Monday, December 3, 2012

A Wedding in San Jeronimo, Cusco

I was told by David and Alvaro that I would be playing in a quartet on Friday instead of singing at Monasterio and Marriott like I have been doing the past couple of week. Great! When were we going to practice? We ended up finding some time in the morning yesterday to practice the 5 pieces. The repertoire included Pachabel's Canon in D Major, Shostakovich's Waltz no. 2, and arrangement of Coldplay's Yellow, Te Amaré, O Sole Mio, and Besame Mucho. I rehearsed with Yuset, the cellist and Brickman(?) the second violinist. I can't deny, it was pretty cool being 1st violin for the first time. I am never first violin. Anyway, we finished up and I went on my way to start my incredibly full Friday. There was a slight crisis that was averted in the afternoon. I accidentally left the pocket open on my violin case that holds me music. Three pieces fell out during my trip from Qantu to the bus stop. It wasn't until the cobrador handed me a few sheets of music that were falling out of my case while I was in the combi did I realize what happened. After some phone calls I was able to get in contact with Yuset who printed out more copies. Phew!

In order to save some money I decided to take the San Jeronimo bus. It took an hour to get to Larapa. Typical.

I had no trouble finding the room we would be playing in. It was draped in white and pink cloth. There were 14 tables each set to seat 10 guests and the chairs were draped with white and pink tool. Each table had a vase that was about a meter high and at the top of each one was a bouquet of pink and white flowers. In the center back there was a table set up for the bride and groom to have their civil ceremony and next to the table was an itty bitty 4 layer cake with a very cheesy plastic bride and groom on top. There was also a fake fire machine that had a light glowing and air blowing orange colored paper. It was attached to pink cloth that went up to the ceiling where it continued along the ceiling towards the front of the room. There was another one on the other side but with no fake fire attached. This was quite the display and to top it all off there were silver beads hanging from the middle light fixture like the ones you would put in your doorway as a teenager or that separate a fortune teller's front room from her work room. They were shiny though!

The wedding planner from Cusco Eventos explained to us how the music would go and when we would be playing. The canon was for the bride and groom's entry, Waltz for the second dance (the first dance of the bride and groom will get its own paragraph.), O sole Mio for cutting the cake, Yellow for after the ceremony was over, and that pretty much summed it up.

We got to the room with plenty of time for a sound check. Claudio played guitar with us and quickly reviewed what he would be playing. It was all pretty simple. There was a man handing out pisco sours. Claudio took no time in grabbing a few for all of us. Haha! We waited for the bride and groom to make their entrance while simultaneously waiting for the second violinist who was still on a bus when the bride and groom did make their entrance. Yuset and I made do and playing the entrance to Pachabel's Canon. We only ended up playing 4 bars of so but it was not as pretty as it could have been with a second violin.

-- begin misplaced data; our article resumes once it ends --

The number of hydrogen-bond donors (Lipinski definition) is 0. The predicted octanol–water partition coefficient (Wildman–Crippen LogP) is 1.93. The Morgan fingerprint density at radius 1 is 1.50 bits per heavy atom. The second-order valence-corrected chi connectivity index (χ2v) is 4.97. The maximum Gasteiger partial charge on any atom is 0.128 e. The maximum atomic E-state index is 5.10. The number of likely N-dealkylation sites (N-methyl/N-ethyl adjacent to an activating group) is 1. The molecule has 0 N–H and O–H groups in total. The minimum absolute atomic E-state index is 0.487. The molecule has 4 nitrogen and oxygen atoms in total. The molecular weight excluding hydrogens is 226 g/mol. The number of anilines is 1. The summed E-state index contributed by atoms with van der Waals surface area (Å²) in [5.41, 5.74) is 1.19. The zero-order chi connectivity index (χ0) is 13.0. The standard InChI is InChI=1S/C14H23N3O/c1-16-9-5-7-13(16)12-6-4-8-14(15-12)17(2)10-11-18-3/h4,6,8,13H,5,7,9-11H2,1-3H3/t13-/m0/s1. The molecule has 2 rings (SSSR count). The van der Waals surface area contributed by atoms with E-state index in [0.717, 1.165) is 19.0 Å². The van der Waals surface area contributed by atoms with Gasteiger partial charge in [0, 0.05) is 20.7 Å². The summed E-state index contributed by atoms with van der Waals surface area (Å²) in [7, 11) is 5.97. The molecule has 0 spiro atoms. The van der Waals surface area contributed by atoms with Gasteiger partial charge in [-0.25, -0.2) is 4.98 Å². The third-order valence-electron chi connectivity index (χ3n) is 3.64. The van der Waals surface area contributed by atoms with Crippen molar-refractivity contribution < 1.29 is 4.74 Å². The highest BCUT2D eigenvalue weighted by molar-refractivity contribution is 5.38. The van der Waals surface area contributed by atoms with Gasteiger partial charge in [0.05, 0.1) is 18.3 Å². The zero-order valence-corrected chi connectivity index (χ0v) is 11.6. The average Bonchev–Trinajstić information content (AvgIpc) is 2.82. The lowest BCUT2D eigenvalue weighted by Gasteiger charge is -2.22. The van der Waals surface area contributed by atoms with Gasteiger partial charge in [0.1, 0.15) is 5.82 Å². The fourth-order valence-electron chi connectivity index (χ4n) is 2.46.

The event coordinator urged everything along and the couple made their way to the table where someone from the municipality of San Jeronimo was waiting to marry the couple in their civil ceremony.

The ceremony itself didn't take too long but the toasts afterward were quite the opposite. Each parent of the bride and groom had some time to talk. First the father of the groom said his thanks to everyone, then the mother of the bride. Each of theirs was quite short and sweet. When the father of the bride got on the mic it was apparent that he liked to hear himself talk and when the reverb on a mic is such that every word echos for half a second afterward he made sure to talk nice and slow. I think he really liked hearing himself like the voice of god from heaven. The event coordinator had to cut him off when he tried to make a toast though. The mother of the groom still had to say her words. She made sure to make them quick. Back to the father of the bride. The toast was finally made and he seemed content with himself afterward. We played the Waltz by Shostakovich for the second dance that included all the close family members. We repeated it three times and then continued on to play Coldplay's Yellow while the couple cut the cake and then made ourselves comfortable for the most incredibly long and depressing speech made by the godfather of the bride.

"And you must be ready for the fights and the struggles that come your way and when your kids are yelling mommy and daddy don't get frustrated but you will. Life is not easy but you will have each other. Don't let satan take your marriage down..."

You get the point. It was ridiculous and went on for 10 minutes! played a little more of Yellow and then we were done. In total it was about an hour but we only ended up playing 15 minutes or so. As we were leaving another quartet started playing and getting ready for Keren, a well known opera singer here in Cusco, to start singing. There would eventually be a big salsa/cumbia band to play. What really got me about all of it is how late the entire thing started and how late it would most likely go. A reception starts at 9pm and I imagine ended up going til the wee hours of the morning.

What I know for sure from all of it is that I don't want to have ridiculously long speeches from anyone and that I will not be using pink as one of the themes for my wedding. It was a bit tacky for me. I wouldn't mind green though. :)

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